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COVID-19: Native American Educators Face Unique Challenges


Wednesday, August 12, 2020   

HAYWARD, Wis. -- Educators have raised fears about reopening classrooms during a pandemic - concerns that are amplified for schools in Native American communities with higher rates of COVID infection. A Wisconsin tribal school is weighing those concerns with other barriers for students.

Superintendent Jessica Hutchison of the Lac Courte Oreilles Ojibwe School in Hayward, said she's heard from parents fearful of sending their children to school with the coronavirus still a threat. However, other parents are feeling pressure to return to work. She said the nearby reservation has been ravaged by the opioid epidemic, leaving educators to factor in the home learning environment for some students.

"None of the trauma and turmoil that Native students face on a daily basis has gone away," she said.

That's why her staff is preparing to welcome back students who face challenges learning from home, in the safest environment possible, four days a week. Hutchison said parents also can opt for all-distance learning, and they'll be prepared to shut their building down should they see any outbreaks.

The distance-learning factor is viewed as a major hurdle for Native American and Indigenous communities across the country.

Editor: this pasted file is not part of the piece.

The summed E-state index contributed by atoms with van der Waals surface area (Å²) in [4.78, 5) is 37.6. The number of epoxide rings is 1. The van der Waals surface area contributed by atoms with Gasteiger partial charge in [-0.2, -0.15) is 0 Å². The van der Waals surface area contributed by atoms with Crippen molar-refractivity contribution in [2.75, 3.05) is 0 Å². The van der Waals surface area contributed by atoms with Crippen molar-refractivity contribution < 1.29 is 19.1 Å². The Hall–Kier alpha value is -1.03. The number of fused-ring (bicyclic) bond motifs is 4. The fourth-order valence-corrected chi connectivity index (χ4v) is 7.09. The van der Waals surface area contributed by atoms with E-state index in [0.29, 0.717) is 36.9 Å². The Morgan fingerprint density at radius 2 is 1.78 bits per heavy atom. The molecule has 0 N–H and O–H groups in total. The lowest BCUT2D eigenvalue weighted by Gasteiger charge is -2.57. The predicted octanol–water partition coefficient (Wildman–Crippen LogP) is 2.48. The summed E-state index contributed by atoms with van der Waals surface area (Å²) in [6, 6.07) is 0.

Sue Parton, who heads the Federation of Indian Service Employees, the union for staff at Bureau of Indian Education schools, said it must be addressed so that families vulnerable to the virus can help their kids succeed. Parton said the bureau needs to step up in that regard.

"A lot of the reservations are located in rural areas; there's hardly any broadband available to them," she said. "The electronic devices - I think the BIE should be providing every single student an electronic device."

The BIE oversees more than 180 tribal schools and officially operates 53 of them, none in Wisconsin. The agency turned some heads recently when it announced plans for in-person learning at schools under its control. That prompted concerns from Parton's union about the health impacts for students and staff. But the plan does allow flexibility where there are outbreaks, or for at-risk individuals.

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